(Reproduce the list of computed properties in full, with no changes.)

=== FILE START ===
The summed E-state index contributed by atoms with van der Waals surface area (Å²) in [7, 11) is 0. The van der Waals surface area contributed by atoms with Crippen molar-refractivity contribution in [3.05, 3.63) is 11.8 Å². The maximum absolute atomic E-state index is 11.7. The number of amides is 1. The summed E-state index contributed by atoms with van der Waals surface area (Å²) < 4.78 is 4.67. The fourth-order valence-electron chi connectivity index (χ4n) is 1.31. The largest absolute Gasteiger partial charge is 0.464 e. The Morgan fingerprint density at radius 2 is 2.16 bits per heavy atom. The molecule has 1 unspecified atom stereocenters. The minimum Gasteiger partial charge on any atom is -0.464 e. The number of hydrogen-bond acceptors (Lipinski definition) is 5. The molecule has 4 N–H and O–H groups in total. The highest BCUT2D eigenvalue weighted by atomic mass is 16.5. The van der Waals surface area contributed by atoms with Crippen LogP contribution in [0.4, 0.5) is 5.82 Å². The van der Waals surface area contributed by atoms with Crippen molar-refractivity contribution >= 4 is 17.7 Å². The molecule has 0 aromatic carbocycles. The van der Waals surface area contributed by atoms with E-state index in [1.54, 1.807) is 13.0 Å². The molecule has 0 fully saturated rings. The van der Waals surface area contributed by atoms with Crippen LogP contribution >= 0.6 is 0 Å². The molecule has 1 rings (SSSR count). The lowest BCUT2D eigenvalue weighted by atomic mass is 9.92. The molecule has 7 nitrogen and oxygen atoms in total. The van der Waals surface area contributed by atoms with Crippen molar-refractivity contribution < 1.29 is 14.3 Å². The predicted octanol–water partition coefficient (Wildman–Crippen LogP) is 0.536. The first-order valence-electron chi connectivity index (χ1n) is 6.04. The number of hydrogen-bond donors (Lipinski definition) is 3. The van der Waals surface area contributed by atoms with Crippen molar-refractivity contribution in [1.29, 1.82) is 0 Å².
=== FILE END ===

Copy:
The summed E-state index contributed by atoms with van der Waals surface area (Å²) in [7, 11) is 0. The van der Waals surface area contributed by atoms with Crippen molar-refractivity contribution in [3.05, 3.63) is 11.8 Å². The maximum absolute atomic E-state index is 11.7. The number of amides is 1. The summed E-state index contributed by atoms with van der Waals surface area (Å²) < 4.78 is 4.67. The fourth-order valence-electron chi connectivity index (χ4n) is 1.31. The largest absolute Gasteiger partial charge is 0.464 e. The Morgan fingerprint density at radius 2 is 2.16 bits per heavy atom. The molecule has 1 unspecified atom stereocenters. The minimum Gasteiger partial charge on any atom is -0.464 e. The number of hydrogen-bond acceptors (Lipinski definition) is 5. The molecule has 4 N–H and O–H groups in total. The highest BCUT2D eigenvalue weighted by atomic mass is 16.5. The van der Waals surface area contributed by atoms with Crippen LogP contribution in [0.4, 0.5) is 5.82 Å². The van der Waals surface area contributed by atoms with Crippen molar-refractivity contribution >= 4 is 17.7 Å². The molecule has 0 aromatic carbocycles. The van der Waals surface area contributed by atoms with E-state index in [1.54, 1.807) is 13.0 Å². The molecule has 0 fully saturated rings. The van der Waals surface area contributed by atoms with Crippen LogP contribution >= 0.6 is 0 Å². The molecule has 1 rings (SSSR count). The lowest BCUT2D eigenvalue weighted by atomic mass is 9.92. The molecule has 7 nitrogen and oxygen atoms in total. The van der Waals surface area contributed by atoms with Crippen molar-refractivity contribution < 1.29 is 14.3 Å². The predicted octanol–water partition coefficient (Wildman–Crippen LogP) is 0.536. The first-order valence-electron chi connectivity index (χ1n) is 6.04. The number of hydrogen-bond donors (Lipinski definition) is 3. The van der Waals surface area contributed by atoms with Crippen molar-refractivity contribution in [1.29, 1.82) is 0 Å².